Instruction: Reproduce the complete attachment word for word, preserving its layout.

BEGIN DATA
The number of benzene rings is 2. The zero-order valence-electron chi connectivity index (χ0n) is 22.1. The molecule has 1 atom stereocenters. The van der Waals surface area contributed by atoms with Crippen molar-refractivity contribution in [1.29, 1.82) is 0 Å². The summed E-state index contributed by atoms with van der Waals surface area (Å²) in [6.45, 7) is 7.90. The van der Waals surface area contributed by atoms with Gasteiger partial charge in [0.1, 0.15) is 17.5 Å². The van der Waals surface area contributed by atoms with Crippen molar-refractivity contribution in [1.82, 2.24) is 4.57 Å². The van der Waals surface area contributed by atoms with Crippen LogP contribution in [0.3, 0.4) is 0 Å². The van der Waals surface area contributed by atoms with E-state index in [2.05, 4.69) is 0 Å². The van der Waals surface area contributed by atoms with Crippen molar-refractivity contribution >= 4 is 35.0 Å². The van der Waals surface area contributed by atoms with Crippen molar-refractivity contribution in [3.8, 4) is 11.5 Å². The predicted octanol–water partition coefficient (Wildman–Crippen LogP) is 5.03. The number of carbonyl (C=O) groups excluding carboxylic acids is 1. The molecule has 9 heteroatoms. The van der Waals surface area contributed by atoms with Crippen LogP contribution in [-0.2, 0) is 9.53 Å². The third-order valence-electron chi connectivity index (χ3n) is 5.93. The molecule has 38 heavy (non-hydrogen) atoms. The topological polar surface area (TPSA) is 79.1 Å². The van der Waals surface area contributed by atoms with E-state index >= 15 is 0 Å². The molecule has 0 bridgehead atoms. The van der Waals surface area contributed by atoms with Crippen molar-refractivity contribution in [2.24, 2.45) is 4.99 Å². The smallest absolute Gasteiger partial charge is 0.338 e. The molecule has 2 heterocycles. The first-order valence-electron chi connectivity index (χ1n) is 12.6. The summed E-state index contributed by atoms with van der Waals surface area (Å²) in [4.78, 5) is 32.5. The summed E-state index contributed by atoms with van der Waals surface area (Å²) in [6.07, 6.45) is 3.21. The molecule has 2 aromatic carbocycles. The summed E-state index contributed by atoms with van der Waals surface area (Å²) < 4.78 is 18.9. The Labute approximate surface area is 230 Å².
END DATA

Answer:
The number of benzene rings is 2. The zero-order valence-electron chi connectivity index (χ0n) is 22.1. The molecule has 1 atom stereocenters. The van der Waals surface area contributed by atoms with Crippen molar-refractivity contribution in [1.29, 1.82) is 0 Å². The summed E-state index contributed by atoms with van der Waals surface area (Å²) in [6.45, 7) is 7.90. The van der Waals surface area contributed by atoms with Gasteiger partial charge in [0.1, 0.15) is 17.5 Å². The van der Waals surface area contributed by atoms with Crippen molar-refractivity contribution in [1.82, 2.24) is 4.57 Å². The van der Waals surface area contributed by atoms with Crippen LogP contribution in [0.3, 0.4) is 0 Å². The van der Waals surface area contributed by atoms with E-state index in [2.05, 4.69) is 0 Å². The van der Waals surface area contributed by atoms with Crippen molar-refractivity contribution >= 4 is 35.0 Å². The van der Waals surface area contributed by atoms with Crippen molar-refractivity contribution in [3.8, 4) is 11.5 Å². The predicted octanol–water partition coefficient (Wildman–Crippen LogP) is 5.03. The number of carbonyl (C=O) groups excluding carboxylic acids is 1. The molecule has 9 heteroatoms. The van der Waals surface area contributed by atoms with Crippen LogP contribution in [-0.2, 0) is 9.53 Å². The third-order valence-electron chi connectivity index (χ3n) is 5.93. The molecule has 38 heavy (non-hydrogen) atoms. The topological polar surface area (TPSA) is 79.1 Å². The van der Waals surface area contributed by atoms with E-state index >= 15 is 0 Å². The molecule has 0 bridgehead atoms. The van der Waals surface area contributed by atoms with Crippen molar-refractivity contribution in [2.24, 2.45) is 4.99 Å². The smallest absolute Gasteiger partial charge is 0.338 e. The molecule has 2 heterocycles. The first-order valence-electron chi connectivity index (χ1n) is 12.6. The summed E-state index contributed by atoms with van der Waals surface area (Å²) in [4.78, 5) is 32.5. The summed E-state index contributed by atoms with van der Waals surface area (Å²) in [6.07, 6.45) is 3.21. The molecule has 2 aromatic carbocycles. The summed E-state index contributed by atoms with van der Waals surface area (Å²) < 4.78 is 18.9. The Labute approximate surface area is 230 Å².